Questions you should ask yourself when considering a mountain adventure in the Himalayas: 

If something were to go wrong are you prepared to look after yourself? what if something happened to your guide, would you be able to make decision for yourself? Are you comfortable with that? What if you need to help someone else? could you do that and not put your own life at risk?

Then there's the things adventures here should most certainly wonder about: Were the risks explained to me and how would they be managed. Is my leader experienced in this region? Have they been to altitude before?  Do they have rescue protocol, do they share knowledge of what will happen in an emergency, what about avalanche awareness and knowledge in terrain management? Do they have communication equipment? are they checking in to a base to get weather reports? Are they clothed properly for inclement weather? Do they hold local guiding credentials? Professional guides are paid to manage risk and not just host or carry your bag for you. Sadly mistakes can be made right at the beginning of planning your trip in prevention.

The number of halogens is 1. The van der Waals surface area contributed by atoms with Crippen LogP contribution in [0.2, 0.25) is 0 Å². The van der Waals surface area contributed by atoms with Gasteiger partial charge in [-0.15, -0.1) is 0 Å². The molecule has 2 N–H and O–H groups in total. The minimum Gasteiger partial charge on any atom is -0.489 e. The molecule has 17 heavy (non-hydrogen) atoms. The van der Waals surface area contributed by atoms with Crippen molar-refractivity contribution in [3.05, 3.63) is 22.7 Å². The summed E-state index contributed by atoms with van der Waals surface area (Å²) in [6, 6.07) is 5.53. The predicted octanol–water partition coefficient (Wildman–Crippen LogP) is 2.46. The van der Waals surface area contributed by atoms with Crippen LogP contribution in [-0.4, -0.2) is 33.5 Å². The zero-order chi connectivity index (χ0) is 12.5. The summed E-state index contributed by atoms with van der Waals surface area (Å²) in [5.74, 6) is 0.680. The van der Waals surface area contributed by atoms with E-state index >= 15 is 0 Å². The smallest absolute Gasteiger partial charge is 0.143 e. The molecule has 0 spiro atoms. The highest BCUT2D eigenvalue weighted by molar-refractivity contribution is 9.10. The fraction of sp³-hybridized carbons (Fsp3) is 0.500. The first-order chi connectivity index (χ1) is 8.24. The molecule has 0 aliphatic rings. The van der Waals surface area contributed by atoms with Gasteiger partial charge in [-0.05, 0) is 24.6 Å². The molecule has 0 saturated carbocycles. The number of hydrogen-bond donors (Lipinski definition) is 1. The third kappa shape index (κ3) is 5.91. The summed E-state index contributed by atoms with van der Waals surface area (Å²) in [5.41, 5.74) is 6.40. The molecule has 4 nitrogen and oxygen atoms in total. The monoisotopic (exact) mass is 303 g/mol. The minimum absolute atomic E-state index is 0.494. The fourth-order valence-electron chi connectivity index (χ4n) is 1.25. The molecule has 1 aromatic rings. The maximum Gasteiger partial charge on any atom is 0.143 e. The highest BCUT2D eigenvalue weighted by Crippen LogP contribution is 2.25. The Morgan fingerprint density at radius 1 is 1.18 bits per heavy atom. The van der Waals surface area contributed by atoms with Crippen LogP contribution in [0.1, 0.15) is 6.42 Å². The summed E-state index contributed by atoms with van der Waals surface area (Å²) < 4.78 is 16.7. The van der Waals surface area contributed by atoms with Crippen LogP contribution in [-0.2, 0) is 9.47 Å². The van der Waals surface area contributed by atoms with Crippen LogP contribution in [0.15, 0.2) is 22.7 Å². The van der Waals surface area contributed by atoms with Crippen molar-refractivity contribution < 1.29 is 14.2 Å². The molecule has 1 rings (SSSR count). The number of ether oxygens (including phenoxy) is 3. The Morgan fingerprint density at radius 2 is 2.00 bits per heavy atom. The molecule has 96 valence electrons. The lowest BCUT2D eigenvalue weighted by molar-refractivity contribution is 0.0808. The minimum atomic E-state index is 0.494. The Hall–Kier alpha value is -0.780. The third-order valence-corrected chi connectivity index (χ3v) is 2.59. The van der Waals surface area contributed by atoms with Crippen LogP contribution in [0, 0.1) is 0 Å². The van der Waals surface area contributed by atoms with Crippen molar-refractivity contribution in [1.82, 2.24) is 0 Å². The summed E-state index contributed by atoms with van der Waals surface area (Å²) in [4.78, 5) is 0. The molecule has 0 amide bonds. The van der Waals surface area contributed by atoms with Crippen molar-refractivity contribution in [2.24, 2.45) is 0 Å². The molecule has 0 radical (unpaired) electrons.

Big one..... do you trust their judgement? If not....... you shouldn't be there. 

Local politics can also affect your experience. Nepalese citizens want to take the trekking and climbing industry out of the hands of foreign guide outfitters and that can be good thing, but sadly they are losing ground fast. There are regulations as to who can form a company in Nepal in tourism. Agents are required to be a member of TAAN the trekkers association and hire NMA certified guides and insure them.  However in todays world where online offers are in the hundreds combined with illegal street tour vendors on every corner in Kathmandu and Pokhara, Nepals reputation is being damaged when safety standards are being bypassed.

In Nepal or abroad, it's possible for anyone to take a template for a website off the Internet, add a few photos, append an email address as the contact and attract customers.  There are many companies cropping up in Kathmandu whose owners haven't even been trekking before, never mind addressing safety considerations. Sometimes travel agents or organizers from countries aboard will hire someone from Facebook solicitation or surfing the Internet. More often than not they've never met the people they have engaged in business with. This is risky business.